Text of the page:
This element is manifest in the consumption of cheap consumer goods by old world countries and this is exacerbated by the encroachment of “sweatshops”. Such areas where cheap labour is procured under almost inhumane working conditions are numerous in the world and mostly located within Export Promoting Zones (EPZs), such as the maquiladoras on the Mexican borders (Bennett 69). Here, the government promotes investment in the manufacturing industries by instituting incentives such as reduced tax rates, increased subsidies on imports necessary for production, and minimum regulation by labour laws, hence the low wages. They are the epitome of capitalism and unfortunately, they currently form part of the definition of the third wave of globalisation.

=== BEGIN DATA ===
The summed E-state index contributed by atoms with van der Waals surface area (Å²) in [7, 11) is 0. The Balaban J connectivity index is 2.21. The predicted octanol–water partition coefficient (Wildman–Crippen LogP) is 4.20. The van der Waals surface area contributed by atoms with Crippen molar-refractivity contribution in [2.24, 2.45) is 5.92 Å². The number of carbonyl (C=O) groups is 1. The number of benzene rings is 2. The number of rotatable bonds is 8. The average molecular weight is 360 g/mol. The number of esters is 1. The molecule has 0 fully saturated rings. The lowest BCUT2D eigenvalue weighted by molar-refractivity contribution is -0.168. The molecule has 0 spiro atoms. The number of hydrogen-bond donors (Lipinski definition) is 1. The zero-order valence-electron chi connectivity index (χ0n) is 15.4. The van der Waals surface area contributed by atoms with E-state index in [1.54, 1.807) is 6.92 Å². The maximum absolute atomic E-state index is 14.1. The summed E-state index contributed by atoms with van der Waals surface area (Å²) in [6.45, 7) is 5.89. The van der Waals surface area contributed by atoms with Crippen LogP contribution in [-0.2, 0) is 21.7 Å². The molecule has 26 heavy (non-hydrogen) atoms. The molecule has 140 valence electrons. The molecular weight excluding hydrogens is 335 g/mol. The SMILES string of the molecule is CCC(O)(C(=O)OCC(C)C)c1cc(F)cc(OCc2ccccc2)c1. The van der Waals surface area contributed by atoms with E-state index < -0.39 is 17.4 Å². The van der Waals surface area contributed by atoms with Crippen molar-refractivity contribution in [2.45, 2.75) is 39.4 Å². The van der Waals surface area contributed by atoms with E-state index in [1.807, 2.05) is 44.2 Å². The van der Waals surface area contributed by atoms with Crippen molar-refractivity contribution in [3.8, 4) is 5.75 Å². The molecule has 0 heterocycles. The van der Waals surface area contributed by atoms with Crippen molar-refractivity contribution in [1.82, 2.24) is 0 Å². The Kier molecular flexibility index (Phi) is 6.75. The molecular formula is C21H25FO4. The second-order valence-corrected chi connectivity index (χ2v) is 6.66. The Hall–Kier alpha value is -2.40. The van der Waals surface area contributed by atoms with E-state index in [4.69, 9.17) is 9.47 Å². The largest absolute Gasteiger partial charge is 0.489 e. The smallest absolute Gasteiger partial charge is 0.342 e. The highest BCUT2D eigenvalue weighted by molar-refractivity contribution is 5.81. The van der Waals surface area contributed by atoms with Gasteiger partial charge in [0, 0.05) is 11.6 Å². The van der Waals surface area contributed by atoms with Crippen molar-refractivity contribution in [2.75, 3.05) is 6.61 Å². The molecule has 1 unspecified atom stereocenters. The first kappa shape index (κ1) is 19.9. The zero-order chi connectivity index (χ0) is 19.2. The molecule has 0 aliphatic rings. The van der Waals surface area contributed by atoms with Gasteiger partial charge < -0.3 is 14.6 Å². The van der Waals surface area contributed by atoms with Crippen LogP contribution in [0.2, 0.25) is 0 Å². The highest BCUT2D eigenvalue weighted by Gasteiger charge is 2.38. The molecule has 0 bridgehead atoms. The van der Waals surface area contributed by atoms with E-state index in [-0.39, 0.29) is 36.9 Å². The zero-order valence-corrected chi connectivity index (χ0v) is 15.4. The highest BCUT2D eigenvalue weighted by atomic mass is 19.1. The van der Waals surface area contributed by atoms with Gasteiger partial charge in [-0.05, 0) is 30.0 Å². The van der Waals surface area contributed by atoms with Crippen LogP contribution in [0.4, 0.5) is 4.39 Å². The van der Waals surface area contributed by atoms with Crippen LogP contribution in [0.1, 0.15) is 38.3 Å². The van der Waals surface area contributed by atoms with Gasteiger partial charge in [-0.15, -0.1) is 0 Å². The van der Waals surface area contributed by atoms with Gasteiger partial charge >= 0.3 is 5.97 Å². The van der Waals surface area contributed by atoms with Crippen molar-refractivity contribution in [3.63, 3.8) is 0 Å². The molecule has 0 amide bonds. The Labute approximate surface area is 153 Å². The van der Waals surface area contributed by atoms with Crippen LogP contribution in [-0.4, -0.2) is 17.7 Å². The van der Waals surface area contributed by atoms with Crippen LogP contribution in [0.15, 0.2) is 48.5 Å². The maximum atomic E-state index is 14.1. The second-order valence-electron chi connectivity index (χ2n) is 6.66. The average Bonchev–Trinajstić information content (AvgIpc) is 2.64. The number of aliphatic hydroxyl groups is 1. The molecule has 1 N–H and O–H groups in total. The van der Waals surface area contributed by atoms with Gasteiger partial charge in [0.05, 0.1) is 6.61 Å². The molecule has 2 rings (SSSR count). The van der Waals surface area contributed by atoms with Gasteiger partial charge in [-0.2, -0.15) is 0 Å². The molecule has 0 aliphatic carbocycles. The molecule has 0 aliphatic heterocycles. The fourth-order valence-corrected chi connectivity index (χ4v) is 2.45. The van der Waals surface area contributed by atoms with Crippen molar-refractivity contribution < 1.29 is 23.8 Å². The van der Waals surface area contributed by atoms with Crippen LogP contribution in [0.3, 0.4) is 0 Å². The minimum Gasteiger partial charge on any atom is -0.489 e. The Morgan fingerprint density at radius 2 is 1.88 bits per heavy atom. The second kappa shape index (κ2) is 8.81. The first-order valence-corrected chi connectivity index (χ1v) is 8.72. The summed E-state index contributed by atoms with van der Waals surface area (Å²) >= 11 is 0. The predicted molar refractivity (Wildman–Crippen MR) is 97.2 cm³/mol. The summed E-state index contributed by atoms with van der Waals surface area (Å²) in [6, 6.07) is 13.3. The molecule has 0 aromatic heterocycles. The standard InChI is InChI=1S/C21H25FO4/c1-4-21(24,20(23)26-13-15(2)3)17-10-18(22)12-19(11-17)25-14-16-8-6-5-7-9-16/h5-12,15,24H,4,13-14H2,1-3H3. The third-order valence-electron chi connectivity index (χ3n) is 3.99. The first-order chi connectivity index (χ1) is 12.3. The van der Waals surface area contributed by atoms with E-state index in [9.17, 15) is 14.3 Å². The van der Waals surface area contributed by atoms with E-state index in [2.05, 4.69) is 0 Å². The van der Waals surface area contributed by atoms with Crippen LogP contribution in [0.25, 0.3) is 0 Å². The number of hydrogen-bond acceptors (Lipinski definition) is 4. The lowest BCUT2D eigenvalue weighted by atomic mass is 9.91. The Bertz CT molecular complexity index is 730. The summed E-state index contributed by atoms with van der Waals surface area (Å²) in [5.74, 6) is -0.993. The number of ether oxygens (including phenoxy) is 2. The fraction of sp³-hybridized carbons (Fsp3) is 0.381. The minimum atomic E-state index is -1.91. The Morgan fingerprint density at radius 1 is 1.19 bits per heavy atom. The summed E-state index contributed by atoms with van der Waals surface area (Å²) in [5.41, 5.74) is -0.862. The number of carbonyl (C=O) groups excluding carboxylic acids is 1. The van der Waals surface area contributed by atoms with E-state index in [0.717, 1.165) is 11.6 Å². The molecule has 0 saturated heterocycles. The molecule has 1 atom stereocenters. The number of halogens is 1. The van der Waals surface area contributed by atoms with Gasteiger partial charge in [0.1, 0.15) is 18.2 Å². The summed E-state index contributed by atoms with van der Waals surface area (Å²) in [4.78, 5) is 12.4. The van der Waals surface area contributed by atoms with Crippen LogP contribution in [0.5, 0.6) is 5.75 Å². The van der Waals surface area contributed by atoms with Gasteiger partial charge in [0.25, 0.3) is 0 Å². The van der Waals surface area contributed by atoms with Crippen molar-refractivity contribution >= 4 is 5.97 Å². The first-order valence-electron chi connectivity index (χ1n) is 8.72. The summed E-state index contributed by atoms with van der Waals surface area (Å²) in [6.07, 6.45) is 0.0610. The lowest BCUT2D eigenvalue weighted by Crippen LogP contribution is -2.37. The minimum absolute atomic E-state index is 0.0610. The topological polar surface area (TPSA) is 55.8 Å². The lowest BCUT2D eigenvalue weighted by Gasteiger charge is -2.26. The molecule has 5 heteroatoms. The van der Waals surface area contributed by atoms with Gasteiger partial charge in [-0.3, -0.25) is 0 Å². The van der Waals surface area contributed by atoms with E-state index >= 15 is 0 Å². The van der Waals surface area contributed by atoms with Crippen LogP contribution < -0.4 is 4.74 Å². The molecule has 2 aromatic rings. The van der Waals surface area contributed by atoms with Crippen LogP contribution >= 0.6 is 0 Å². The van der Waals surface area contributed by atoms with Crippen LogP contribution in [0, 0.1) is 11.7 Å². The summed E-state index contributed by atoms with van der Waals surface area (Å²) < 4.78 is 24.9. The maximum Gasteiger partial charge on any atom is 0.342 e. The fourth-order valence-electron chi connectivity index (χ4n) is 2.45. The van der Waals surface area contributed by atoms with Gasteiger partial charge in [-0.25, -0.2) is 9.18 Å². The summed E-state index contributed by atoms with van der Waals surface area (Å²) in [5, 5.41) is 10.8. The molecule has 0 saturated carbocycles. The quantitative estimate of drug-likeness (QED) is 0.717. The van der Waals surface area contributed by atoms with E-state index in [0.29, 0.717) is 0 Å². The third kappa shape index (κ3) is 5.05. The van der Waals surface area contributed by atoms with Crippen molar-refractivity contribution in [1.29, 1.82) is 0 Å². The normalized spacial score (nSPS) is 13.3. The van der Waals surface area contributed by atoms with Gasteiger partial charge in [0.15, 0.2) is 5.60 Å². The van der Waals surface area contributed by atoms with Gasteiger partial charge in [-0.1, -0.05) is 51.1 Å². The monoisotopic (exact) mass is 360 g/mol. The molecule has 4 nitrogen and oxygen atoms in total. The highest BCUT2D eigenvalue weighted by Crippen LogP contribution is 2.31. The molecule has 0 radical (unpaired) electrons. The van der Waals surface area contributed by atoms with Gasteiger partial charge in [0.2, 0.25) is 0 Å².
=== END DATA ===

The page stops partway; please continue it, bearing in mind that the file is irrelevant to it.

Increased social inequity

This factor can be attributed to the expansion of the economic market without maintaining the equilibrium by enhancing redistribution channels, which reeks of capitalism because it focuses on fulfilling the interests of the rich minority and thus the gap between the rich and poor widens by the day. At the state level, it is manifest in the application of protectionist policies by developed states such as in the issuance of visas and dealing with immigrants. This move denies developing countries an avenue of development. Additionally, the World Trade Organisation’s regulations practically amputate developing countries limbs, thus making it impossible for them to catch up with the rest of the world (Chang 22). For instance, by setting up policies that allow the flooding of local economies with cheap imports that outdo the local goods the WTO hinders indigenous development.